Posts Tagged ‘Grand Central Terminal secrets’

The touching 1913 dedication over a Grand Central Terminal entrance

April 21, 2022

When Grand Central Terminal opened to the public on February 2, 1913, the railroad barons who financed the $35 million project could have dedicated the stunning terminal to their board of directors, or to the city officials who cut through red tape to help make this third version of a central train station at 42nd Street on Manhattan’s East Side a reality.

They could have eschewed a dedication altogether, too. After all, do most rail terminals, or other major urban development projects, have dedications?

Grand Central in 1915, two years after opening

Instead, they decided to dedicate Grand Central to the people who actually labored to build it.

“To all those with head heart and hand toiled in the construction of this monument to the public service this is inscribed,” the dedication reads, above an entrance on the 42nd Street side and under one of the many spectacular clocks across all the halls of this city treasure.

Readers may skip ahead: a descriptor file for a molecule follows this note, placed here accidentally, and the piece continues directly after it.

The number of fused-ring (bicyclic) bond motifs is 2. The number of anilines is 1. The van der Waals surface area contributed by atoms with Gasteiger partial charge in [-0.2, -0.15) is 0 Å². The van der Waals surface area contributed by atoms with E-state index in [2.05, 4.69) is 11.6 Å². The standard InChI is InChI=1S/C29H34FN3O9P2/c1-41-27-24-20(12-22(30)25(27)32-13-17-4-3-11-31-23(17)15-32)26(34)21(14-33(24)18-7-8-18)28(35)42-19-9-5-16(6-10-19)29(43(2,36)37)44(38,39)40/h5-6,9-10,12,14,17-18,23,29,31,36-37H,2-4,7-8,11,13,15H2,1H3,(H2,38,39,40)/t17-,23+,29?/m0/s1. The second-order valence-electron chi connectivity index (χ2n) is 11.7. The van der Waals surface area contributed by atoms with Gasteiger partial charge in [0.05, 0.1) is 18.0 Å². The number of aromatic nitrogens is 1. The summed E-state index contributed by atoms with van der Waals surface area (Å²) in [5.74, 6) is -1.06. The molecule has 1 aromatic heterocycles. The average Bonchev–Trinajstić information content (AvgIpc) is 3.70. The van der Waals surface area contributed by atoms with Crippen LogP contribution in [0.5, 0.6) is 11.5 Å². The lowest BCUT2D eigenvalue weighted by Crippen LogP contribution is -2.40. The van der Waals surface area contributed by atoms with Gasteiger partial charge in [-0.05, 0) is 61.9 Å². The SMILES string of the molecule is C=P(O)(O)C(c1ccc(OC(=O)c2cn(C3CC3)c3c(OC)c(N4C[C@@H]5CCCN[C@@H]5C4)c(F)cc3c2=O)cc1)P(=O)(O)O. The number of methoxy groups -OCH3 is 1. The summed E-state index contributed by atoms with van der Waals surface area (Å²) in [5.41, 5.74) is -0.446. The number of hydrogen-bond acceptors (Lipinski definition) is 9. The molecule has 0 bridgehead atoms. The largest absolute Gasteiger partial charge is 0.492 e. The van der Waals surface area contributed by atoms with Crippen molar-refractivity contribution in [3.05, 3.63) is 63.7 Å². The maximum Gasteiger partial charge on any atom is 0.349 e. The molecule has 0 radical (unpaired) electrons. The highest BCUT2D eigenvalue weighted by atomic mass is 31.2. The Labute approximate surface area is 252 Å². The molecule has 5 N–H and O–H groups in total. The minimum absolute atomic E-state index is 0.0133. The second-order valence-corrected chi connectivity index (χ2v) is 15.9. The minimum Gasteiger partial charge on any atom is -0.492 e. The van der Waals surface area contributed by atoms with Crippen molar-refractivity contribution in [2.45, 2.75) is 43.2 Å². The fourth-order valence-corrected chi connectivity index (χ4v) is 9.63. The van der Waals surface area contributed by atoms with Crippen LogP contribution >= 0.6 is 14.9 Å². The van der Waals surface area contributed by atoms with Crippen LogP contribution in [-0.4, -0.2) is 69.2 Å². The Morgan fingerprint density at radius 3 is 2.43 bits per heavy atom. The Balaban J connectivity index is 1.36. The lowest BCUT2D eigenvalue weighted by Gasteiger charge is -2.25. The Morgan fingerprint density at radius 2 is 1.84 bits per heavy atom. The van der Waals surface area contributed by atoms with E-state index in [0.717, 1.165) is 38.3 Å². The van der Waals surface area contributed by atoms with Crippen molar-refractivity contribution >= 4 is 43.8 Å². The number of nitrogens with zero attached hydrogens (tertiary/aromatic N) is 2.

Something about the modest inscription makes Grand Central even more of a spectacular place than it already is.

[Second image: MCNY, 1915, X2011.34.3570] 

The whispering gallery in Grand Central Terminal

September 7, 2015

Among the loveliness inside Grand Central Terminal—the starry-skied ceiling, the clocks, the chandeliers—are some wonderful architectural mysteries.

Whisperinggallerycrop

One that appears to have been an accident of design is the whispering gallery. It’s on the lower level outside the Oyster Bar, under beautiful original Gustavino tiles on a low domed ceiling.

Face the wall and whisper, and your words can be clearly heard on other side of the 50-foot space—thanks to the way sound waves travel across the vaulted ceiling.

Whisperinggallerytimes

No evidence exists that the whispering gallery was anything more than a “happy coincidence,” says one of the architects who helped restore Grand Central in the 1990s, states this New York Times piece.

But other sources say it must have been intentional.

Whisperinggallery

Rafael Gustavino and his son designed this part of the terminal “based on architectural principles that have been used for centuries worldwide—from St. Paul’s Cathedral in London to the Temple of Heaven in Beijing to the Gol Gumbaz in Bijapur, India,” according to New York Curiosities.

[Second image: postcard of the Whispering Gallery before the Oyster Bar was added; New York Times]